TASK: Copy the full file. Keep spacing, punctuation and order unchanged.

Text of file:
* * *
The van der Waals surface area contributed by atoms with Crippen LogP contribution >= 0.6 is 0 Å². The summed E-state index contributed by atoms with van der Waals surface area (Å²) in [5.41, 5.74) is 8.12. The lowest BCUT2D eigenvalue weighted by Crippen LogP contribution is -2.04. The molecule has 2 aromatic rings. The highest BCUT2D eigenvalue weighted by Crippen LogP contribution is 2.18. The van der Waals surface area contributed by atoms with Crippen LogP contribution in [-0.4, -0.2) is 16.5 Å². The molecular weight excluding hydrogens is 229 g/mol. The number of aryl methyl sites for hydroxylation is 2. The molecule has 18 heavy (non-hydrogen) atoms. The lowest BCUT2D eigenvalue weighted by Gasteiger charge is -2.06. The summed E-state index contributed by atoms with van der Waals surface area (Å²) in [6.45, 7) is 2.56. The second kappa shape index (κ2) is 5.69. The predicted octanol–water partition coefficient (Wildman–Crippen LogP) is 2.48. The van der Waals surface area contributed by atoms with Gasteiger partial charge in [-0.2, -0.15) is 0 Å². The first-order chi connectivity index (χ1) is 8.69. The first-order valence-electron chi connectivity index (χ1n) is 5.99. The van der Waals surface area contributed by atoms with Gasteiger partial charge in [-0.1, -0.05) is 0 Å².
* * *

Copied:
The van der Waals surface area contributed by atoms with Crippen LogP contribution >= 0.6 is 0 Å². The summed E-state index contributed by atoms with van der Waals surface area (Å²) in [5.41, 5.74) is 8.12. The lowest BCUT2D eigenvalue weighted by Crippen LogP contribution is -2.04. The molecule has 2 aromatic rings. The highest BCUT2D eigenvalue weighted by Crippen LogP contribution is 2.18. The van der Waals surface area contributed by atoms with Crippen LogP contribution in [-0.4, -0.2) is 16.5 Å². The molecular weight excluding hydrogens is 229 g/mol. The number of aryl methyl sites for hydroxylation is 2. The molecule has 18 heavy (non-hydrogen) atoms. The lowest BCUT2D eigenvalue weighted by Gasteiger charge is -2.06. The summed E-state index contributed by atoms with van der Waals surface area (Å²) in [6.45, 7) is 2.56. The second kappa shape index (κ2) is 5.69. The predicted octanol–water partition coefficient (Wildman–Crippen LogP) is 2.48. The van der Waals surface area contributed by atoms with Gasteiger partial charge in [-0.2, -0.15) is 0 Å². The first-order chi connectivity index (χ1) is 8.69. The first-order valence-electron chi connectivity index (χ1n) is 5.99. The van der Waals surface area contributed by atoms with Gasteiger partial charge in [-0.1, -0.05) is 0 Å².